In sessions 1 through 5, Clark discusses his early life and career, including working as a prison guard at San Quentin State Prison in California and then as a deputy for the Multnomah County Sheriff's Office. In sessions 5 and 6, he discusses his 1962 campaign for Multnomah County sheriff. In sessions 7 through 9, he continues to speak about his campaign, and then discusses serving as Multnomah County sheriff from 1962 to 1966. In sessions 10 and 11, he discusses his 1966 re-election campaign for Multnomah County sheriff and his simultaneous campaign for chair of the Multnomah County board of commissioners; serving as assistant director of the Law Enforcement Program at Portland State University from 1967 to 1968, and his 1968 campaign for position 4 on the Multnomah County Board of Commissioners. In sessions 12 through 15, Clark talks about serving on the Multnomah County Board of Commissioners, focusing on the years from 1969 to 1974. In sessions 16 through 20, he talks about campaigning for and serving as chair of the Multnomah County Board of Commissioners from 1975 to 1979. In sessions 21 through 24, Clark discusses serving as county executive from 1979 to 1982, and his 1982 campaign for Oregon governor. In sessions 25 through 29, Clark talks about his activities since leaving office, including serving as executive director of the Burnside Consortium, now known as Central City Concern, from 1984 to 1988, and as executive director of the Housing Authority of Portland, now known as Home Forward, from 1988 to 1992.

Clark, Don E. (Donald Edward), 1933-

Oral history interview with Floyd H. Hart, Jr.

  • SR 1176
  • Collection
  • circa 1969

This oral history interview with Floyd H. Hart, Jr. was conducted by Bob Reese circa 1969 at the Capitol studio in Salem, Oregon. In this interview, Hart discusses his efforts for property tax relief legislation. He also discusses the need for a sales tax to help fund public schools. He goes on to talk about pending legislation regarding air and water pollution.

After about 10 minutes of dead air, this tape also includes the swearing-in ceremony of Lee Johnson to the office of Oregon attorney general in 1969, including a short speech Johnson made to the Oregon Legislature.

Hart, Floyd H., Jr. (Floyd Henry), 1931-2014

Charles McNary speech accepting vice presidential nomination

  • SR 1182
  • Collection
  • 1940-08-27

This speech was given by Charles McNary in Salem, Oregon, on August 27, 1940. In the speech, McNary accepts the nomination of the Republican Party for the office of vice president. He praises the policies and personality of the Republican presidential candidate, Wendell Willkie. He also discusses the New Deal and expounds upon Willkie’s plans to change the direction of the country. He shares the history of Oregon, describing its people, landscape, and resources, particularly the emigrants who came across the Oregon Trail. McNary discusses the factors that have affected the American economy in the early 20th century and touches upon the Republican plan to improve the economy, particularly for farmers, and how the plan differs from the programs of the New Deal. He speaks at length about the Republican Party platform of 1940, and the looming specter of World War II.

McNary, Charles Linza, 1874-1944

Oral history interview with Allan Hart

  • SR 1200
  • Collection
  • 1986-04-15 - 1986-07-22

This oral history interview with Allan Hart was conducted by James Strassmaier at Hart's office in the KOIN Center in Portland, Oregon, from April 15 to July 22, 1986. In this interview, Hart discusses his family background and early life in Portland, Oregon, including his education at Moran School. He talks about his education at Stanford University and Yale Law School, including his social life, his friendship with Boyd McNaughton, working for the Stanford and Yale papers, and the relationship between Yale and Harvard. He then discusses returning to Portland, joining his father's law firm, and cases he argued. Hart talks about serving as an assistant U.S. attorney from 1936 to 1938 and cases he prosecuted, including liquor and narcotics cases. He also discusses the Lawyers Guild and the Oregon State Bar; his investigations into the Red Squad; the De Jong case; and his work on an antitrust case involving the American Medical Association. He then discusses his work as counsel for the Bonneville Power Administration from 1938 to 1941, including the beginnings of BPA, as well as dealing with private utilities and aluminum companies, particularly PGE and Alcoa. Hart also describes his experience during World War II as an officer in the Judge Advocate General Corps in the Pacific Theater, and then during the occupation of Japan.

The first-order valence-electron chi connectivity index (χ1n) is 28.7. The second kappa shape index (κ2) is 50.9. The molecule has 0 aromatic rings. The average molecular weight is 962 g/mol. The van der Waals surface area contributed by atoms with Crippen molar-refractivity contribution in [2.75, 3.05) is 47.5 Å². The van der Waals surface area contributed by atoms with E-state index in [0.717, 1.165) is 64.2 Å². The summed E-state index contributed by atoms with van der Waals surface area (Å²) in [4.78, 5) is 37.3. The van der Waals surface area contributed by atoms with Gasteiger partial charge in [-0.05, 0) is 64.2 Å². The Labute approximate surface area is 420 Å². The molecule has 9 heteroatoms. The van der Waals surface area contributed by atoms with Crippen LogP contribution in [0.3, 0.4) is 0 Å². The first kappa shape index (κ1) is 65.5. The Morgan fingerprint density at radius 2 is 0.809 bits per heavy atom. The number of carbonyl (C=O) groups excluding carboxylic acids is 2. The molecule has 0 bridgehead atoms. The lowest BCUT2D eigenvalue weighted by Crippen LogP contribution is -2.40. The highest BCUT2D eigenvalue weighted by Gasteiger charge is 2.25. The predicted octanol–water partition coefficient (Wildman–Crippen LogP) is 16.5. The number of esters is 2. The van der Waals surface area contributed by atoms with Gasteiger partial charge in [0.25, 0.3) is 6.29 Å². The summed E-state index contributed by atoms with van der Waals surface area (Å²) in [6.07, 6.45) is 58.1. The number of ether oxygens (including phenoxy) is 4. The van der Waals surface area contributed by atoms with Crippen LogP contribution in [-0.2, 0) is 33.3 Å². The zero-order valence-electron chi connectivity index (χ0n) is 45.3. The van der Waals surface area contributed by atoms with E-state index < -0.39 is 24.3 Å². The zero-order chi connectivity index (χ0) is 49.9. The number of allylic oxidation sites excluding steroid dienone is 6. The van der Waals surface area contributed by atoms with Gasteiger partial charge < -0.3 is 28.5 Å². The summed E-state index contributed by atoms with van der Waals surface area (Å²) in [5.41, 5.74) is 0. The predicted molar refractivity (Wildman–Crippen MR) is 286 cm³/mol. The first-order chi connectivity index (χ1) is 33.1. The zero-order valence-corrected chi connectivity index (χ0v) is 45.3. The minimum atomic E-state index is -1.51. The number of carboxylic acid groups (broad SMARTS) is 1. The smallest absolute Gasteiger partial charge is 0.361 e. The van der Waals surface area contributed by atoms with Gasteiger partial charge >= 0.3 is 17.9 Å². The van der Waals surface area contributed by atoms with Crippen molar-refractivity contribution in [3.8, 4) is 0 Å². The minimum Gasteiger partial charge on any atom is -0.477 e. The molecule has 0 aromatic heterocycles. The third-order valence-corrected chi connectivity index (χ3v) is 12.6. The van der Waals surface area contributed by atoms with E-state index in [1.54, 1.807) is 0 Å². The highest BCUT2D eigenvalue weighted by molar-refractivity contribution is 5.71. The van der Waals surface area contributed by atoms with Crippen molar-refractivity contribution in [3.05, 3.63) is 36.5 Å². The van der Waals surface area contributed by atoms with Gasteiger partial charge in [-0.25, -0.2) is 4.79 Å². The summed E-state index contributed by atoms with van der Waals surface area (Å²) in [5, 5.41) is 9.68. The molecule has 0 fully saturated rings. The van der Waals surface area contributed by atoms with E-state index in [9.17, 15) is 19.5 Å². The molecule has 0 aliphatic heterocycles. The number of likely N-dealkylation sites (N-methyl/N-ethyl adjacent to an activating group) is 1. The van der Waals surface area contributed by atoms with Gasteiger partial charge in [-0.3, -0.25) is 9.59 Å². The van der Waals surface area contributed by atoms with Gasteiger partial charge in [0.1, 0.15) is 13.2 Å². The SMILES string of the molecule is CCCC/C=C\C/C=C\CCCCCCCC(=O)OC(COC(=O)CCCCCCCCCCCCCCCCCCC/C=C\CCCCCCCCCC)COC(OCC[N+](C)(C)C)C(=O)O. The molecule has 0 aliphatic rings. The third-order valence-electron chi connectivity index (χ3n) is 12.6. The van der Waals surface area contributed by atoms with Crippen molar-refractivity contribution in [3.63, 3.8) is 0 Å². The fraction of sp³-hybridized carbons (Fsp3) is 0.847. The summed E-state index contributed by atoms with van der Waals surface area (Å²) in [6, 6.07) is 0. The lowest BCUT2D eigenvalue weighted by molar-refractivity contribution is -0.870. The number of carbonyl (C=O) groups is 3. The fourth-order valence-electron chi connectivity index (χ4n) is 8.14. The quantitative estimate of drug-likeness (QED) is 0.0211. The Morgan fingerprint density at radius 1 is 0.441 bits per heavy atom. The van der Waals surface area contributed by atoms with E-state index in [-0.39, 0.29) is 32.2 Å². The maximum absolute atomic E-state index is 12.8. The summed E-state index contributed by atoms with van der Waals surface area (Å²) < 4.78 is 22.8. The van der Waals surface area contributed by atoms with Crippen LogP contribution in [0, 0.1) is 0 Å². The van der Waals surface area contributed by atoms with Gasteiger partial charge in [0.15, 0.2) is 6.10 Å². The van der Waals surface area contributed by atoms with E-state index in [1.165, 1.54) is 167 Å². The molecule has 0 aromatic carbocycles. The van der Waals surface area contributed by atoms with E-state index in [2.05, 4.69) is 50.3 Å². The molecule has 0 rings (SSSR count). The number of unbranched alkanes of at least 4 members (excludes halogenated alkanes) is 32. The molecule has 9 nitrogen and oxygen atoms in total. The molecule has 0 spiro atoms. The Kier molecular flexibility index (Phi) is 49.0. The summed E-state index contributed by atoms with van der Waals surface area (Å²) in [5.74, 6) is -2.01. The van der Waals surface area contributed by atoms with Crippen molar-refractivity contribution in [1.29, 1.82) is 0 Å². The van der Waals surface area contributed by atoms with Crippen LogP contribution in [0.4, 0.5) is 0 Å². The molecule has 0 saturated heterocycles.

Hart discusses his return to law practice in 1946. He talks about taking on the Kenji Namba v. McCourt case as a way to overturn the Alien Land Law. He briefly discusses his involvement with the Oregon Democratic Party, as well as raising a family. He talks about establishing the Hart, Davidson, and Veazie firm in 1956, including working with Jebbie Davidson, as well as the subsequent changes the firm underwent, which ultimately led him to the law firm of Lindsay, Nahstoll, Hart, and Krause. He discusses his involvement with the American Civil Liberties Union and civil rights cases that he worked on. He discusses his involvement with education, including serving on the board of the Sylvan School District from 1952 to 1956, and facing issues of school funding; serving on the State Board of Higher Education; and serving on the board of Catlin Gabel School. Hart speaks at length about discriminatory practices at many Portland social clubs, as well as U.S. District Court Judge Gus Solomon's efforts against them. He then discusses his relationships with Solomon and U.S. Supreme Court Justices William O. Douglas and Abe Fortas. Hart talks about his stymied aspirations of being appointed as a judge; political infighting in the Democratic Party; and additional cases he worked on. He revisits the topic of the Bonneville Power Administration, describing the changes it underwent after World War II, as well as the WPPSS crisis of the 1980s. Hart closes the interview by discussing his retirement activities.